Celebrating Latino Leaders: Jorge Luis Jimenez
"There is still so much possibility and so much opportunity in this country. You can have your voice be heard - now more than ever before - and really let that voice blossom. We need more leaders to keep pushing that collective voice, to keep the momentum going.”
Jorge Luis Jimenez
Associate Relationship Manager and Vice President of Business Banking, First Niagara
Hometown: Bridgeport, CT
Dream big and set goals. It’s a mantra for Jorge Luis Jimenez, passed down from his father, and it’s the reason he – at 29 – is one of the youngest associate relationship managers at First Niagara Bank, providing businesses with annual revenues of $2 to $25 million with loan, deposit, treasury management and other financial solutions. Jorge specializes in treasury management, with knowledge of a variety of merchant banking and transactional needs.
He has also worked very hard to get where he is. At the age of 15, while attending Notre Dame High School, he worked as a barista at Starbucks - becoming a shift supervisor after only a couple of years. The manager at the RadioShack a few doors down noticed Jorge’s work ethic and asked him if he was interested in sales.
“I said, ‘I have no clue about sales, but I’ll try it.’ And I learned quickly that if I explain to the customer the benefits of a product and if it makes sense for the customer to buy the product, then I’d be doing the right thing for the customer. I did really well, and I started making a lot of money.”
His father made sure that Jorge’s income was put to good use, invested in a bank until the time came for Jorge to buy a house.
“My dad took me to the bank every Friday to deposit my paycheck. He always impressed upon me that capital is important, and that I should buy a house.”
The manager at that People’s Bank branch also took notice of Jorge, and upon moving to Washington Mutual, asked him if he ever thought about being a banker. Jorge had just entered the pre-med program at University of New Haven (UNH).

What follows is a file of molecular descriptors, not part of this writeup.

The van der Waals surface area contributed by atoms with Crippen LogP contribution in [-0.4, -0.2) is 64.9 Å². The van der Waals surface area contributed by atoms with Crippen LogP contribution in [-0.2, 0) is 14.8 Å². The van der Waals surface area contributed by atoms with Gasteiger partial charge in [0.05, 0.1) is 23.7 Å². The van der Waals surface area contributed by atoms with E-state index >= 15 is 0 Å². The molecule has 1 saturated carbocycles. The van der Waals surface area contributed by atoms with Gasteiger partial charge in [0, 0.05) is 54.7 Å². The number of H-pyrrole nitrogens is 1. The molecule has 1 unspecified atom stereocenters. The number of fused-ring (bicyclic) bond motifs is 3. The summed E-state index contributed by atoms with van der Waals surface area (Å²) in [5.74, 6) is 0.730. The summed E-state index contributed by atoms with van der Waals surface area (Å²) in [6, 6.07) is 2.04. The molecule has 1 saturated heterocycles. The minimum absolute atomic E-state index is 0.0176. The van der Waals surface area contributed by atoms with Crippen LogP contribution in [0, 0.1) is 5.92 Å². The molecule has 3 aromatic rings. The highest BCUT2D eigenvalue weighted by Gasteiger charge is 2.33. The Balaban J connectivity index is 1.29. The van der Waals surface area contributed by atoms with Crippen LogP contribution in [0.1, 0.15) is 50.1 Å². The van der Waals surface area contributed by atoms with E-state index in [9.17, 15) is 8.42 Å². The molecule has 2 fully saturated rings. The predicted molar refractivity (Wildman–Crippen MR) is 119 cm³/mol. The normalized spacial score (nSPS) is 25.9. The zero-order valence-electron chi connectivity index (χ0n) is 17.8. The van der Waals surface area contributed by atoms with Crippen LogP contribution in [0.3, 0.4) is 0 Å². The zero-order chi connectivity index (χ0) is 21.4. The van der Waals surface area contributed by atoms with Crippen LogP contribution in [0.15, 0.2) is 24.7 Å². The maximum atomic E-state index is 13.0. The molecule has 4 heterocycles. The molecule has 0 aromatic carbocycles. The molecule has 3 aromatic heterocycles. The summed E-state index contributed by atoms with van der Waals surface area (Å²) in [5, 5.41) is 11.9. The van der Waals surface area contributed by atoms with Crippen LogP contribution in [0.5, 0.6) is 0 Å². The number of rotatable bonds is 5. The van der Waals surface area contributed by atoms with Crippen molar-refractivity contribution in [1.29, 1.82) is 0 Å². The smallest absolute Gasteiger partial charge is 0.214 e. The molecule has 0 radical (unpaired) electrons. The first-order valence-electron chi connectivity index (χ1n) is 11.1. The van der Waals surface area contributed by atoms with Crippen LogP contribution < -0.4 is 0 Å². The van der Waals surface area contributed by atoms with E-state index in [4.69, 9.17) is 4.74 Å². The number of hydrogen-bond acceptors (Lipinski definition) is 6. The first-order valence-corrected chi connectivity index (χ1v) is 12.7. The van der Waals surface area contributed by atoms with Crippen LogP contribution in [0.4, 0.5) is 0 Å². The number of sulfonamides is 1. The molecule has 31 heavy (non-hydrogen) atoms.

“I actually went to college to be a doctor, because my grandfather was a very famous doctor in South America and my father thought I should be one too. But I realized pre-med was not for me, so I switched to a double-major in business and accounting.”
Jorge would work weekdays at the bank from 8:30 – 4:00 in Norwalk and then drive straight to UNH in West Haven for evening classes. He took classes on Saturdays as well, and was able to graduate early. By then, he had also become a business banking specialist and readily embraced the teaching aspect of the work, explaining finance and investments to customers, guiding them to the right choice for them.
And, Jorge fulfilled his father’s expectations when he bought his first house at the age of 22.
“Dad always told me to buy a multi-family house, in order to use it as an investment. I think he had all these visions and plans that he never had the chance to do, and so I think he encouraged me to do those things.”
Mentors and Life Lessons
Jorge’s mother and father were both born in Ecuador and were both the first of their families to immigrate to the U.S. in the mid-1980s. Born in 1987 in Queens, NY, Jorge was three when his parents moved their small family to Bridgeport. His father got a job as a machinist for Dupont, from which he will retire in 2016. Jorge’s mother was a Pre-K and kindergarten teacher at Holy Family School in Fairfield until its closing in 2010.
The move to Bridgeport marked the start of helping family members who were also interested in coming to the U.S. Jorge’s parents provided shelter and support as more and more aunts, uncles and cousins came to establish new and prosperous lives in Connecticut.